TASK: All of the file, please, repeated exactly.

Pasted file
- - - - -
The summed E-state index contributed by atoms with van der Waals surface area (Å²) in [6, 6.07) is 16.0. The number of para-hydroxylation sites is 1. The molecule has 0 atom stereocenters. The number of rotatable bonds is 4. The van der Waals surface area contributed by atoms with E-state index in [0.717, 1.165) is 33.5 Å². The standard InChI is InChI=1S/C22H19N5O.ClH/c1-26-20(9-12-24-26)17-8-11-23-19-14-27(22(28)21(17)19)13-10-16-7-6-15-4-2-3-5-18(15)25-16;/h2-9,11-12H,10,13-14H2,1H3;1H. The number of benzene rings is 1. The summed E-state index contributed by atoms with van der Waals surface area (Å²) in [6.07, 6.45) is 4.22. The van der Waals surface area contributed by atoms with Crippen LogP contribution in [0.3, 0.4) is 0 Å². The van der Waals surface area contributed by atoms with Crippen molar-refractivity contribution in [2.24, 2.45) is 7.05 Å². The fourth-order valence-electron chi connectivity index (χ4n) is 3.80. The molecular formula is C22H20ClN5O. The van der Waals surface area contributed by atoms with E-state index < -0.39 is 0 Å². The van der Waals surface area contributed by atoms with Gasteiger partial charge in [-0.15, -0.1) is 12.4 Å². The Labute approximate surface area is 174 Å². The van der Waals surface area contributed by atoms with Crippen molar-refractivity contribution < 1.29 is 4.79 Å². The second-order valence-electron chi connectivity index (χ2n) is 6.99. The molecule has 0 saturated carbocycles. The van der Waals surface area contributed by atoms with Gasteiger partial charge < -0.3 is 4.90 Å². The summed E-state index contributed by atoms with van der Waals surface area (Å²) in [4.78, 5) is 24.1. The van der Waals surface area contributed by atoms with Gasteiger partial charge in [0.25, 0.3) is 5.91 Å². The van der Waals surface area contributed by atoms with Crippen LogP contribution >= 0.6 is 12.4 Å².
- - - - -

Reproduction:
The summed E-state index contributed by atoms with van der Waals surface area (Å²) in [6, 6.07) is 16.0. The number of para-hydroxylation sites is 1. The molecule has 0 atom stereocenters. The number of rotatable bonds is 4. The van der Waals surface area contributed by atoms with E-state index in [0.717, 1.165) is 33.5 Å². The standard InChI is InChI=1S/C22H19N5O.ClH/c1-26-20(9-12-24-26)17-8-11-23-19-14-27(22(28)21(17)19)13-10-16-7-6-15-4-2-3-5-18(15)25-16;/h2-9,11-12H,10,13-14H2,1H3;1H. The number of benzene rings is 1. The summed E-state index contributed by atoms with van der Waals surface area (Å²) in [6.07, 6.45) is 4.22. The van der Waals surface area contributed by atoms with Crippen LogP contribution in [0.3, 0.4) is 0 Å². The van der Waals surface area contributed by atoms with Crippen molar-refractivity contribution in [2.24, 2.45) is 7.05 Å². The fourth-order valence-electron chi connectivity index (χ4n) is 3.80. The molecular formula is C22H20ClN5O. The van der Waals surface area contributed by atoms with E-state index < -0.39 is 0 Å². The van der Waals surface area contributed by atoms with Gasteiger partial charge in [-0.15, -0.1) is 12.4 Å². The Labute approximate surface area is 174 Å². The van der Waals surface area contributed by atoms with Crippen molar-refractivity contribution < 1.29 is 4.79 Å². The second-order valence-electron chi connectivity index (χ2n) is 6.99. The molecule has 0 saturated carbocycles. The van der Waals surface area contributed by atoms with Gasteiger partial charge < -0.3 is 4.90 Å². The summed E-state index contributed by atoms with van der Waals surface area (Å²) in [4.78, 5) is 24.1. The van der Waals surface area contributed by atoms with Gasteiger partial charge in [0.25, 0.3) is 5.91 Å². The van der Waals surface area contributed by atoms with Crippen LogP contribution >= 0.6 is 12.4 Å².